Monday, August 2, 2021

Poleaxed opinion polls: the ongoing 2020 disaster

Why the polls failed in the US Presidential Election of 2020

In the wake of the widespread failure of opinion polls to accurately predict the outcome of the 2020 US Presidential election, the American Association for Public Opinion Research (AAPOR) commissioned a study to investigate the causes and make recommendations. Their findings were recently released.

(This is the key question for 2020 opinion pollsters. The answer is yes, but they don't know why. Image source: Wikimedia)

Summary of AAPOR's findings

I've read the report and I've dug through the findings. Here's my summary:

  1. The polls overstated support for Democratic candidates.
  2. We don't really know why.
  3. Er... that's it.

Yes, I'm being harsh, but I'm underwhelmed by the report and I find some of the statements in it unconvincing. I'll present some of their main findings and talk through them. I encourage you to read the report for yourself and reach your own conclusions.

(We don't know why we didn't get the results right.)

Factors they ruled out for 2020

  • Late-breaking changes in favor of Republican candidates. This happened in 2016, but didn't happen in 2020. The polls were directionally consistent throughout the campaign.
  • Weighting for education. In 2016, most polls didn't weight for education and education did seem to be a factor. In 2020, most polls did weigh for education. Educational weighting wasn't a factor.
  • Pollsters got the demographics wrong. Pollsters don't use random sampling, they often use stratified sampling based on demographics. There's no evidence that errors in demographics led to widespread polling errors in 2020.
  • People were afraid to say they voted for Trump. In races not involving Trump, the opinion polls were still wrong and still favored Democratic candidates. Trump wasn't the cause.
  • Intention to vote vs. actually voting. The results can't be explained by voters saying they were going to vote but who didn't actually vote. For example, if Democratic voters said they were going to vote Democratic and didn't actually vote, this would explain the error, but it didn't happen.
  • Proportion of early voters or election day voters. Early voting/election day voting didn't make a difference to the polling error.

Factors they couldn't rule out

  • Republican voters chose not to take part in surveys at a higher number than Democratic voters.
  • The weighting model used to adjust sampling may have been wrong. Pollsters use models of the electorate to adjust their results. If these models are wrong, the results will be biased.
  • Many more people voted in 2020 than in 2016 ("new voters" in the report) - maybe pollsters couldn't model these new voters very well.

Here's a paragraph from the report:

"Unfortunately, the ability to determine the cause or causes of polling error in 2020 is limited by the available data. Unless the composition of the overall electorate is known, looking only at who responded says nothing about who did not respond. Not knowing if the Republicans (or unaffiliated voters, or new voters) who responded to polls were more supportive of Biden than those who did not respond, for example, it is impossible to identify the primary source of polling error."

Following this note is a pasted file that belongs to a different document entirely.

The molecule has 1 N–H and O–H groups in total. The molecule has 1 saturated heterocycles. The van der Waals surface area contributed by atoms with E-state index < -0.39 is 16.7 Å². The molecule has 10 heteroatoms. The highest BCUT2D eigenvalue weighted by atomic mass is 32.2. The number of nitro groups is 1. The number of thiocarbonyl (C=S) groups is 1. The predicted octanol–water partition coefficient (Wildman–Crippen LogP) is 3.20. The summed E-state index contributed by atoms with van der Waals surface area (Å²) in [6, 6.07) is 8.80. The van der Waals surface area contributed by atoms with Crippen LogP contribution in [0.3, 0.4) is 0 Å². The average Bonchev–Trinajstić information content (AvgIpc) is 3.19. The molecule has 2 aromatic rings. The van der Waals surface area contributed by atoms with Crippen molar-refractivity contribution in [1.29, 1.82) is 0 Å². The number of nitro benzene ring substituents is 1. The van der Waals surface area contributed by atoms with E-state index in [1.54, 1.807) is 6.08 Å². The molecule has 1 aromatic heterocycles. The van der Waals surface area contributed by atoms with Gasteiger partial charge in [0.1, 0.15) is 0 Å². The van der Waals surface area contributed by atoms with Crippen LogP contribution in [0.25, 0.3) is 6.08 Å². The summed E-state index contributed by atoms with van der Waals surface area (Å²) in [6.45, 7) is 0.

Let me put that paragraph another way: we don't have enough data to investigate the problem so we can't say what went wrong.

Rinse and repeat - or just don't

I'm going to quote some sentences from the report's conclusions and comment:

  • "Considering that the average margin of error among the state-level presidential polls in 2020 was 3.9 points, that means candidate margins smaller than 7.8 points would be difficult to statistically distinguish from zero using conventional levels of statistical significance. Furthermore, accounting for uncertainty of statistical adjustments and other factors, the total survey error would be even larger."
  • "Most pre-election polls lack the precision necessary to predict the outcome of semi-close contests."
  • "Our investigation reveals a systemic overstatement of the Democratic-Republican margin in nearly every contest, regardless of mode or proximity to the election. This overstatement is largest in states with more Republican supporters"

Some of the report's statements are extraordinary if you stop and think for a moment. I want you to ponder the key question: "what use are polls"?

The people paying for polls are mostly (but not completely) political campaigns and the media. The media want to report on an accurate snapshot of where the election is now and make an assessment of who will win. Political campaigns largely want the same thing. 

In places like Alaska or Hawaii, polls aren't very useful because voters tend to vote strongly Democratic or Republican. For example, Wyoming is overwhelmingly a Republican stronghold and Washington D.C. a Democratic stronghold. My forecast for 2024 is simple: Wyoming will vote Republican and Washington D.C. Democratic. 

Polls are useful where the race is close, or, in the words of the report "semi-close". But, according to the report, polls in semi-close states don't have sufficient accuracy to predict the result.

So, if polls aren't useful in strongly Democratic or Republican states, and they lack predictive power in "semi-close" races, what use are they? Why should anyone pay for them?

There's an even deadlier issue for the polling organizations. You can very clearly judge the accuracy of political opinion polls. Opinion poll companies run all kinds of polls on all kinds of topics, not just elections. How accurate are they in other areas where their success is harder to assess?

Where to next?

The polling industry has an existential credibility crisis. It can't continue to sell a product that doesn't work. It's extraordinary that an industry that's been around for nearly 100 years doesn't have the data to diagnose its failures. The industry needs to come together to fix its problems as soon as possible - or face irrelevancy in the near future.